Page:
Gowing recalled fond memories of basketball games in the gym and bicycle races on the last day of school.

“There’s so many memories of this school. I really hate to see it go away,” he said. “It’s going to be such a sad thing to see this place go, but I know it’s inevitable and we’ll move on.”

Next, Tom Davis, son of influential past Latham principal Cal Davis, reflected on the deep connection his family had with the school.

“Thank you very muchfor gathering today to reminisce about our community and say goodbye to a little piece of us,” Davis said. “My parents, Cal and Doris Davis, loved the Latham and London communities. They treasured the people and treasured the schools.”

Davis spoke of his father beginning his 33-year career at Latham in 1952 teaching eighth grade, driving the school bus and helping the janitor while his mother substitute-taught there. 

Later, his sister would teach first grade at Latham, where her daughters also went, and his brother would hold his wedding reception in that very gymnasium.

Davis walked to the back of the stage to point at a basketball jersey hanging on the wall. “This No. 1, I wore in 1960,” he said. “Our family has many, many fond memories.”

Davis listed efforts by his father to make children’s enrollment at Latham worth remembering.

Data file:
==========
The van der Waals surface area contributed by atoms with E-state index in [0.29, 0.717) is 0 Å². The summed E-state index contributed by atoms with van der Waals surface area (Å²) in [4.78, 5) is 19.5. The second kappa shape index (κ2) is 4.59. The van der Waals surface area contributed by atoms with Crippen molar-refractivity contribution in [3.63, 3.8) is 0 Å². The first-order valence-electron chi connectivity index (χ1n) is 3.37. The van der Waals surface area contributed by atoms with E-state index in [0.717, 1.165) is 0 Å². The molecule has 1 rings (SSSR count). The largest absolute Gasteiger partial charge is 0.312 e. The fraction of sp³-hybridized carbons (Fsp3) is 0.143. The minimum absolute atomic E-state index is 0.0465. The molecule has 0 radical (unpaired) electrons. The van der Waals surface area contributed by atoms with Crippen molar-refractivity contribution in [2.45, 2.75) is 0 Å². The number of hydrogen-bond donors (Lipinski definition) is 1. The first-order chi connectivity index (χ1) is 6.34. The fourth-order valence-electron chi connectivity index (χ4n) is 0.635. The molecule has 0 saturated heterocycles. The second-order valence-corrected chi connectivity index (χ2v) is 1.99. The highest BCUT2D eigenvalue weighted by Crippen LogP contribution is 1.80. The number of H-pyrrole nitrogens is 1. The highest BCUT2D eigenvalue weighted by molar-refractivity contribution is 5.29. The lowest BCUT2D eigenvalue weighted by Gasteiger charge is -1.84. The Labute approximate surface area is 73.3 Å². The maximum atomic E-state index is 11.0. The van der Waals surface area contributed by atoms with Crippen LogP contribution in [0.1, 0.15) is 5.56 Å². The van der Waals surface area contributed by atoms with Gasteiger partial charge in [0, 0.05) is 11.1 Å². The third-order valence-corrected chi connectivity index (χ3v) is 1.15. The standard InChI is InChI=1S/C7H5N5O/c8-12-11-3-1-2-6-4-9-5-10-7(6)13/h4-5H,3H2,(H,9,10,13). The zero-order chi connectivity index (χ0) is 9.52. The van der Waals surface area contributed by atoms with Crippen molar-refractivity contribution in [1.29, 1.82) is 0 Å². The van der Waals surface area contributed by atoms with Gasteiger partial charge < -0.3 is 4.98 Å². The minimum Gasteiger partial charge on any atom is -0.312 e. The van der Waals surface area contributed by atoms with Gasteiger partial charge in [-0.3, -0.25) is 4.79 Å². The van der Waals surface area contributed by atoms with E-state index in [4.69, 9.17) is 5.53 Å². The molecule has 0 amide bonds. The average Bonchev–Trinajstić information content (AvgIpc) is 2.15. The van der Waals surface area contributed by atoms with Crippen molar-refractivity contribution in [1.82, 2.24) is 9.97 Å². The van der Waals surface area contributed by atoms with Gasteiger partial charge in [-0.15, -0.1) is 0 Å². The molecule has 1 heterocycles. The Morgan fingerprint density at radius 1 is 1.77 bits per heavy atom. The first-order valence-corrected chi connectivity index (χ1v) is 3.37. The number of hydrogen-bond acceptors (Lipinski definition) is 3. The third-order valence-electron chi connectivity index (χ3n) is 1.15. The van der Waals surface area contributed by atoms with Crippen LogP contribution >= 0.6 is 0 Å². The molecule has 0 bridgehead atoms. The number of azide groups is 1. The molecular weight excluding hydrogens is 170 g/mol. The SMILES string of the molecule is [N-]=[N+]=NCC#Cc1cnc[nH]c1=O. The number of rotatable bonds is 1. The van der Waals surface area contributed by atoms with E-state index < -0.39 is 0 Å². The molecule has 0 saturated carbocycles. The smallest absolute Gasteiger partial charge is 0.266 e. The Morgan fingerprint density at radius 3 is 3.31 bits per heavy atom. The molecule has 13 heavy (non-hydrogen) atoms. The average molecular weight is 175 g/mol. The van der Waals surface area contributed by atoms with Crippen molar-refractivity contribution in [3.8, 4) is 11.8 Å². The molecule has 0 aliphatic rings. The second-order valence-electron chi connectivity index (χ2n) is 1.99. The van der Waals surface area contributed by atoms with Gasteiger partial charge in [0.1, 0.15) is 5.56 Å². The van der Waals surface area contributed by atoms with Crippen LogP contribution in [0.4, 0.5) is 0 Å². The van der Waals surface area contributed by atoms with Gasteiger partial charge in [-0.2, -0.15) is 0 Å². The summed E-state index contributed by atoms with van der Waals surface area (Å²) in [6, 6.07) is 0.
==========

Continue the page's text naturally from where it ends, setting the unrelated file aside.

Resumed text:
“He built a glass birdhouse outside his office window so all the kids could come in and watch the birds nest. … He wired a sound system in this gym so that the kids could square dance for P.E. class. He built an electric scoreboard that included an eagle that he had hand-carved,” he said.

“This school was a deep effort of many teachers and parents working together to provide a safe, wholesome setting for multi-generations of students,” Davis said. “My parents took great joy in working with children of parents who had attended here.”

His parents saw the school as a center for not just education, but building community, he said.

“It was the meeting site that helped provide identity to the area,” explained Davis. “Mom and Dad would agree when I say that Latham community was a beloved extension of our family. We are grateful to be part of Latham’s enduring legacy.”

After students sang a final song, Davis rang the iconic Latham school bell one last time.

Throughout the event, questions about the eventual fate of Latham School proliferated the halls, though board members and school staff had no definitive answers.

“That’s a great question. We’ve been getting that a lot tonight,” Bridgens said. “That’s obviously going to be a school board decision. … The board will go through a process to figure out what they want to do with this building.”

Though no timeline on that process could be given, plans have been made to move Latham educators currently employed at the school to other schools in the district next fall.

It was also acknowledged that any decisions on what will be done with Latham will carry the weight of the school’s legacy with it.

“There’s definitely a rich history. You can see that from the turnout tonight and seeing everyone here,” said Bridgens.